One of the principle promises in today's throne speech was an Asia-Pacific Gateway Strategy. From a policy and political standpoint that strategy makes sense. The region's economic importance cannot be denied. According to Industry Canada, trade exports from British Columbia to Asia were worth $7 billion - the highest among the provinces. So it pays to pay attention to the region. And, by focusing on an issue that matters to British Columbia's Asian community, the Liberals have an excuse to hobnob with them - winning vital votes for the upcoming election. Unfortunately, past experience indicates this strategy could become little more than a poorly-managed public relations exercise.
Cast your mind back to the government's February 2003 throne speech. The Liberals announce a Heartlands Economic Strategy to "open up new opportunties for economic growth" in the Interior. That strategy also made sense from a policy and political standpoint. Structural economic problems in the region needed (and still need) to be addressed. And the Liberals were anxious to shore up their support in the Interior. After all, just a month later, Ipsos-Reid Corp. polling showed just 37 percent of area residents would vote for the Liberals - compared with 44 percent provincewide.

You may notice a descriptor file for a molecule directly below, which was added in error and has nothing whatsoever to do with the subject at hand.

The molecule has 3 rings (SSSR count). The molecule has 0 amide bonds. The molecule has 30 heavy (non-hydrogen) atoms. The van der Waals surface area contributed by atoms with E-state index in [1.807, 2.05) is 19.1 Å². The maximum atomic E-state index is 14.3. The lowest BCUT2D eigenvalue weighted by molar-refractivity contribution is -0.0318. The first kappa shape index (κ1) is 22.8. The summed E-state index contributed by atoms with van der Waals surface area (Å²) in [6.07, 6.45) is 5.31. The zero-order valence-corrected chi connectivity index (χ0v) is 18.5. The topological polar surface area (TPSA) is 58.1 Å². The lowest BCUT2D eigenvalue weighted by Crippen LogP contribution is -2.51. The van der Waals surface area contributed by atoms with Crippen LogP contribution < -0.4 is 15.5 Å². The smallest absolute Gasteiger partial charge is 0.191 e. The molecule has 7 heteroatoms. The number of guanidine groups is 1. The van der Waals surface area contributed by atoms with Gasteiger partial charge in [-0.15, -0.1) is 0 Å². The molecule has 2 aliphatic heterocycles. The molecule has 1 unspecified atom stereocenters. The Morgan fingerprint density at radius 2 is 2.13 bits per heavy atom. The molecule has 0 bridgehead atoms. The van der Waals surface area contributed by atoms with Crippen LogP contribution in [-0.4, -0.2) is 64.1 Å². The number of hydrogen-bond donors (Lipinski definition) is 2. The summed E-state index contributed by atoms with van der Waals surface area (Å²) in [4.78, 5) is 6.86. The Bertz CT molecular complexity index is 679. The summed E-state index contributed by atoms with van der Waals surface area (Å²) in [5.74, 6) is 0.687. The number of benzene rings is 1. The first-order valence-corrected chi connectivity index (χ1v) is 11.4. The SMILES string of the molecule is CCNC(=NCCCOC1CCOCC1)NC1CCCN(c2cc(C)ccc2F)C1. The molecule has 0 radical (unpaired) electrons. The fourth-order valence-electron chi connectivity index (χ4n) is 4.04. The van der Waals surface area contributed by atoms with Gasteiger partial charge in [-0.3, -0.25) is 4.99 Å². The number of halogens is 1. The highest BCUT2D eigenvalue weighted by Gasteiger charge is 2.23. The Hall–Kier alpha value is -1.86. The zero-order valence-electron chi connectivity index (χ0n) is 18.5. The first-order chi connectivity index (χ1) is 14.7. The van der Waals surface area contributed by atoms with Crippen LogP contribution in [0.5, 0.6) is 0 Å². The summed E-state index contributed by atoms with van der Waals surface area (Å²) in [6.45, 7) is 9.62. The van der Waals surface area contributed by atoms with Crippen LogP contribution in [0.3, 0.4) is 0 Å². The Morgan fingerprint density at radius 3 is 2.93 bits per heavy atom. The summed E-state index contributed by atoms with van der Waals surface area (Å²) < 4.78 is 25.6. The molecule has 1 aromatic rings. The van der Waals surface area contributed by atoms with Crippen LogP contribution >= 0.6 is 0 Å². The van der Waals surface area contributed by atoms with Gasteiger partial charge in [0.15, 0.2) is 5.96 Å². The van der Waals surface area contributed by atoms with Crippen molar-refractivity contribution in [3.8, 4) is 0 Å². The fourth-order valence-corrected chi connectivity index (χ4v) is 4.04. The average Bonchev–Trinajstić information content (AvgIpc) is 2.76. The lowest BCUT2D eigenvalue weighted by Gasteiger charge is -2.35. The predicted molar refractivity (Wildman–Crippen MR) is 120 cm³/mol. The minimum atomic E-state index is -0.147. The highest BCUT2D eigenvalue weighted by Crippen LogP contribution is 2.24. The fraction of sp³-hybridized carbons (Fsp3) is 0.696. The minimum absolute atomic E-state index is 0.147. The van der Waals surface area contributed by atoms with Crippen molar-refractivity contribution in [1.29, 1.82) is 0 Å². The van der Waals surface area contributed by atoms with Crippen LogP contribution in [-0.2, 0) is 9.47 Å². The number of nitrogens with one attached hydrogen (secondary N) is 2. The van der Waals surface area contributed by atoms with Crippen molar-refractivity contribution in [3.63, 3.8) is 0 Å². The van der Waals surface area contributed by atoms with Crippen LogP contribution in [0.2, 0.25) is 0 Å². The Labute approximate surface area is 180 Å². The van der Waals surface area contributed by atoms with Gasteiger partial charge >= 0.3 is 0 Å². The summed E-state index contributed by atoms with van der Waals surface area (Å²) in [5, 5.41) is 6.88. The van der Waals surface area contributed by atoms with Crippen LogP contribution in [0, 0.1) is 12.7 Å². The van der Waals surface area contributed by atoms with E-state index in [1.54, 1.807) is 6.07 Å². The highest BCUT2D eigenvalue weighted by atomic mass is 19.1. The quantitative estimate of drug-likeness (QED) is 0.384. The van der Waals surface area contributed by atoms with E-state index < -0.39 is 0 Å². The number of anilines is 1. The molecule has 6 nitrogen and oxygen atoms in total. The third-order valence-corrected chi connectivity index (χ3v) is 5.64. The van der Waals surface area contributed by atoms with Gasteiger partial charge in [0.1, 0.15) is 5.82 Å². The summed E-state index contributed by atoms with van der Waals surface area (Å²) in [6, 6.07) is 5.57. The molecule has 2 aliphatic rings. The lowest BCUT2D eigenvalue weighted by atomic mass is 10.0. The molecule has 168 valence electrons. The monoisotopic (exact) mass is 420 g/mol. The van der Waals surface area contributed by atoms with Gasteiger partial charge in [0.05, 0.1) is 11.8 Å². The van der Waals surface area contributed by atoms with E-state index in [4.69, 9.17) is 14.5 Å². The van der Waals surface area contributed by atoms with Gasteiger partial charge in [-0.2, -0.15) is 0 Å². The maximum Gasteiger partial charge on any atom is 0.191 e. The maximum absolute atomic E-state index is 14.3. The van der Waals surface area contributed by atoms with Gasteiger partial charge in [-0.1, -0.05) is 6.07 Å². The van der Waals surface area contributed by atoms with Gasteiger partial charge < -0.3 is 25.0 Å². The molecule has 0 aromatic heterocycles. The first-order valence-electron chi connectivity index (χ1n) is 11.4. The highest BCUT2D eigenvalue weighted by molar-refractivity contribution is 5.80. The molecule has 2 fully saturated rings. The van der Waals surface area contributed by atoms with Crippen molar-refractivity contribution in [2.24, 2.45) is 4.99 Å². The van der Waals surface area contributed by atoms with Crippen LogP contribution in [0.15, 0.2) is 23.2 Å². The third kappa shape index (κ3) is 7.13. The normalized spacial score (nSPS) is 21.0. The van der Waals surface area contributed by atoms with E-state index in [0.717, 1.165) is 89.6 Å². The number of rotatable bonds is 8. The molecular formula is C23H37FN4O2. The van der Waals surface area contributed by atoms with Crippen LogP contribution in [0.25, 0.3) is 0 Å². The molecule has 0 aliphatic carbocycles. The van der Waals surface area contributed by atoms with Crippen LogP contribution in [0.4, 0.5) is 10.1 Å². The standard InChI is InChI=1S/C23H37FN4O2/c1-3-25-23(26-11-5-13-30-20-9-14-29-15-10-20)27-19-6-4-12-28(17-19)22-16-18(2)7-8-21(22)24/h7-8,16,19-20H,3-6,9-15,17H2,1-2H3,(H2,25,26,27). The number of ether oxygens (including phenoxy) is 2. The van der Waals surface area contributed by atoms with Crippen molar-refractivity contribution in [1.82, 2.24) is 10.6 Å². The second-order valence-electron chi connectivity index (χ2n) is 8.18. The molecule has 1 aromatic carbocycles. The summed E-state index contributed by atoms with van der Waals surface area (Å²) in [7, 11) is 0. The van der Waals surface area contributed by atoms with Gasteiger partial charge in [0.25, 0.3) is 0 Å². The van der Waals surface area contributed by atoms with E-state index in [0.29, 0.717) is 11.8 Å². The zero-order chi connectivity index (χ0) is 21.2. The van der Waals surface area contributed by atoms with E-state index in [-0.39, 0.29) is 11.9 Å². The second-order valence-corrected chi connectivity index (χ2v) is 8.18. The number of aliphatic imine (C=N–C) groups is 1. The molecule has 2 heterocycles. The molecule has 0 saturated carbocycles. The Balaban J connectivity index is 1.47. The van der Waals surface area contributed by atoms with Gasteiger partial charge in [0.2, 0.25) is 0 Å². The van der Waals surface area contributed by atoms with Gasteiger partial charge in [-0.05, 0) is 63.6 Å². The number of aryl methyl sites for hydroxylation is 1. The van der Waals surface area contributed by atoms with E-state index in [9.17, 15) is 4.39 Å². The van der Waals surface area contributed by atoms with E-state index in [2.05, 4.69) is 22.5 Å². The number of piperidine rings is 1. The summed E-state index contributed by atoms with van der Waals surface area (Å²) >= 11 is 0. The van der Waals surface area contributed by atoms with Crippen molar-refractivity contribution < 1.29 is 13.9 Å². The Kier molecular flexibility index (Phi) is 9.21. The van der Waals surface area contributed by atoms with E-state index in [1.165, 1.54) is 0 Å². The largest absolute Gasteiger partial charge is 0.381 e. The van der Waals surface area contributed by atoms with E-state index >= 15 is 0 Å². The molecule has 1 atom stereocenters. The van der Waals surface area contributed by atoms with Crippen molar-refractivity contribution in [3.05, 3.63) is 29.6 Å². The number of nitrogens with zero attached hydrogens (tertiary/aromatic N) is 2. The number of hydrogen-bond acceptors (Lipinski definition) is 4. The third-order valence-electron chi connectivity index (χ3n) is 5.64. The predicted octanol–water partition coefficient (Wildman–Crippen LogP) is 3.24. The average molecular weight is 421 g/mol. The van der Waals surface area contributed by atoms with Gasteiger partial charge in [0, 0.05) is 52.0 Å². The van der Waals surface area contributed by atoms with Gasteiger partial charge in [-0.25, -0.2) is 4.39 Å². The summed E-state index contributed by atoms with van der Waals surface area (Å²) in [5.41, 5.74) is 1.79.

But what started out as a good, if underdeveloped, idea quickly became little more than a brand name attached to any funding announcement rolled out in the Interior. And, if the Liberals aren't careful, their Asia-Pacific Gateway Strategy could suffer the same fate.